Title: Anna and the French Kiss
Author: Stephanie Perkins
Genre: Young Adult, Contemporary, Romance
Anna and the French Kiss is not typically a book that I would read by choice. I’m not the biggest fan of YA Contemporary and am even less of a fan of romance. However, I’ve been reading a lot of dark and twisty books as of late and needed an easy, refreshing read that was just the opposite: light and fluffy. Anna and the French Kiss by Stephanie Perkins definitely met this criteria.
Anna Oliphant is beyond mad at her father. She cannot believe that he is sending her to boarding school…for her senior year! How could he? Never mind that, he’s sending her to a boarding school in France. France! She doesn’t speak the language, doesn’t know anyone, and will be wrenched away from her friends and familiarity of home. How could he? Anna needs to learn her away around a new school in a new country, but luckily for her, she’s quick to find a group of friends. Not so luckily for her, one of those friends is the gorgeous and extremely kind St. Clair who is unfortunately seeing someone else. The thought brings her back to this: how could her father do this to her?
While this is your basic high school new student story, it does have one aspect that sets it apart from others: it takes place in a foreign country. Even though that concept isn’t completely original, it has the potential to be unique.
Plot Development: 3/5
Too bad it’s not all that unique. The plot is extremely predictable, leaving the reader out of the suspense that is supposed to come with the buildup of a major plot point. However, the familiarity of the plot sequence of events and the basic story line adds to the lightness that I believe the author was going for. This book is not supposed to be deep and moving. It’s a cute, little ball of fluff, as it was intended.
Anna and the gang go through a series of events that lead to love, lust, heartbreak, and turmoil, and the characterization is handled pretty well throughout. It’s not the greatest, but it’s certainly not the worst either.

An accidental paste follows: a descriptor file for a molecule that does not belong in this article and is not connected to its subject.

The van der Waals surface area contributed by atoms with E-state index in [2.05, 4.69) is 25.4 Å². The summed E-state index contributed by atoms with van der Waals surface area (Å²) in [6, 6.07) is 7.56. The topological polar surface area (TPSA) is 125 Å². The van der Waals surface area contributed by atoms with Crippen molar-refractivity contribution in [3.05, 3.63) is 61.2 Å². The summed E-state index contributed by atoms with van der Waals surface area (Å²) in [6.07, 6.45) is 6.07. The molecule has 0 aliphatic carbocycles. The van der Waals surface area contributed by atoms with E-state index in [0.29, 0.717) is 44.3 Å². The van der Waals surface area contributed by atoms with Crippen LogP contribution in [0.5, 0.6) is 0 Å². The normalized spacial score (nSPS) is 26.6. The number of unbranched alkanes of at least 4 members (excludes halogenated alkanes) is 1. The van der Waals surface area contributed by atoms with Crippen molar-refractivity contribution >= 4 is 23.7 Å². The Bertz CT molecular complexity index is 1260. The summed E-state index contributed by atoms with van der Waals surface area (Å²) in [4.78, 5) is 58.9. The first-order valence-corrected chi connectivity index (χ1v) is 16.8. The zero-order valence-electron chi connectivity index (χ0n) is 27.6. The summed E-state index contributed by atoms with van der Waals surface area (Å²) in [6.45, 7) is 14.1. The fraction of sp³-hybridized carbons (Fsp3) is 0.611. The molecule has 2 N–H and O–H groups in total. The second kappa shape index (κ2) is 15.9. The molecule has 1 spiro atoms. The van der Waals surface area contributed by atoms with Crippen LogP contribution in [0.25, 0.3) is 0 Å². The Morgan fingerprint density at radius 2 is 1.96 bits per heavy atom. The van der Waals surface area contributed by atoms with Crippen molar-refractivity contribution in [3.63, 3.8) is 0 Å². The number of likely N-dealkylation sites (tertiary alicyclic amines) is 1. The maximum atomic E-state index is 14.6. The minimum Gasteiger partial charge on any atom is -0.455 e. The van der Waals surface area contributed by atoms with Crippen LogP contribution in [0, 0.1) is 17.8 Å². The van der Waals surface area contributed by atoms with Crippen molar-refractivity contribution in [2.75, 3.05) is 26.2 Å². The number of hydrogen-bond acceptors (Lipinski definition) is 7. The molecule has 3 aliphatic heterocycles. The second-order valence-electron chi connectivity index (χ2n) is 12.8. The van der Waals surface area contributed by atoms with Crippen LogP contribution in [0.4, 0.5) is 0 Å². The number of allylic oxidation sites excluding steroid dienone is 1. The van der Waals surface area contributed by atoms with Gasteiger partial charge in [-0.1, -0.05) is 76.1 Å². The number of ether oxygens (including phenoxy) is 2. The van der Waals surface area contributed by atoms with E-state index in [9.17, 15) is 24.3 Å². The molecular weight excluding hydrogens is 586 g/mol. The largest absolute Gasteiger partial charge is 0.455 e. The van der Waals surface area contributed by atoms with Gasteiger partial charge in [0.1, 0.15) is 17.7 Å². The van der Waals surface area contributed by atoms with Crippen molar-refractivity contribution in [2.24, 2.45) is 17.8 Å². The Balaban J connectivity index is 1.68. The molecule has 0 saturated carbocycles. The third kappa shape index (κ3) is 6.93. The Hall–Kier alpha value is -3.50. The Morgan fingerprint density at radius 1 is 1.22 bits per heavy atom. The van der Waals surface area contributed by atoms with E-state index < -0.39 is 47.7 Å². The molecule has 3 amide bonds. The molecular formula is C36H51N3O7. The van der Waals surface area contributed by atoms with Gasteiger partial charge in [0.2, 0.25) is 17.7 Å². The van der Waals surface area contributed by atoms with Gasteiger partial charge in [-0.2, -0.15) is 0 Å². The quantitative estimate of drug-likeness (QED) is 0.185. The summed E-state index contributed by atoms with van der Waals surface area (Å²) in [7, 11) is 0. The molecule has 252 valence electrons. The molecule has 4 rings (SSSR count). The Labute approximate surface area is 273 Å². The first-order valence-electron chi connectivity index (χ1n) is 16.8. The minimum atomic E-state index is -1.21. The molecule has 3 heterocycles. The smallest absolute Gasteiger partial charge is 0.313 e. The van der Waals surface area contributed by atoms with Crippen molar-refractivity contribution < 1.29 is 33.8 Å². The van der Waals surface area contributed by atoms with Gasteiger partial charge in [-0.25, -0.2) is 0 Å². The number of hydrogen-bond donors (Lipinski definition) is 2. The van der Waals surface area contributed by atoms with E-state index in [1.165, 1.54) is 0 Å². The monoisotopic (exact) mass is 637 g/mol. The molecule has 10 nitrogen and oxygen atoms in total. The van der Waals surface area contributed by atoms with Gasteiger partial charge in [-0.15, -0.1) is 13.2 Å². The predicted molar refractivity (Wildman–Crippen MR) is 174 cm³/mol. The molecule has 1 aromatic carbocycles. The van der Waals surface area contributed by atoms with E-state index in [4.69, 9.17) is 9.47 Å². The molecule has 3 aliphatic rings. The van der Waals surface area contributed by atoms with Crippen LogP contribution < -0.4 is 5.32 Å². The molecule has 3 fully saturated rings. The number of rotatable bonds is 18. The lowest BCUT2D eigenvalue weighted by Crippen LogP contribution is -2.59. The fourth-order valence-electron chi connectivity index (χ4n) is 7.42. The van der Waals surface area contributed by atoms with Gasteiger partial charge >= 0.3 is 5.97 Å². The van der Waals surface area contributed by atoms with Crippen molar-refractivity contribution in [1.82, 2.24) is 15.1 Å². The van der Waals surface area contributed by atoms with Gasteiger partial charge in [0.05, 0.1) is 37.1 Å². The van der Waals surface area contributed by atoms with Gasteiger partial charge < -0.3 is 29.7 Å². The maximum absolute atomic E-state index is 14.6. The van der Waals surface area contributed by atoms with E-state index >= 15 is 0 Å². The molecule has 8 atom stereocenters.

Writing Style: 4/5
I like Stephanie Perkins’s writing style a lot. It was easy to read and was successful in conveying Anna’s thoughts and actions throughout the novel. There were some moments that I had to re-read a page or two because Anna’s thoughts didn’t make rational sense to me, but I think that this might have been the author’s intention. She’s a hormonal teenager that is more than capable of making irrational thoughts. This comes across pretty well in the writing style.
I read this book over a period of two days. I had a stressful week of work and it was nice to come home to something sweet and light to read. This book obviously didn’t blow me away, but it met the goal that I had set for it. It had fluff, but no smut, so I would absolutely recommend this to the Young Adult audience it is intended for. There are even a few messages in this novel that would be beneficial to teenagers, regardless of gender or sexual identity.
Total Score: 19/25, avg. 3.8/5
I am scoring this novel four stars. I was looking for an easy read that didn’t require too much thinking and this hit the nail on the head. If I was looking for a book with a lot more meaning and the intention of invoking deep thought, this book would not have as high a rating as I am giving it.
Will I continue with Lola and the Boy Next Door or Isla and the Happily Ever After? Sure, but probably not right away. Next time I need a palate cleanser, however, I know where to look.
I read this book for the #sixsquaredchallenge hosted by bookstacksamber! – Books to Start a Series
Have you read Anna and the French Kiss? What did you think?
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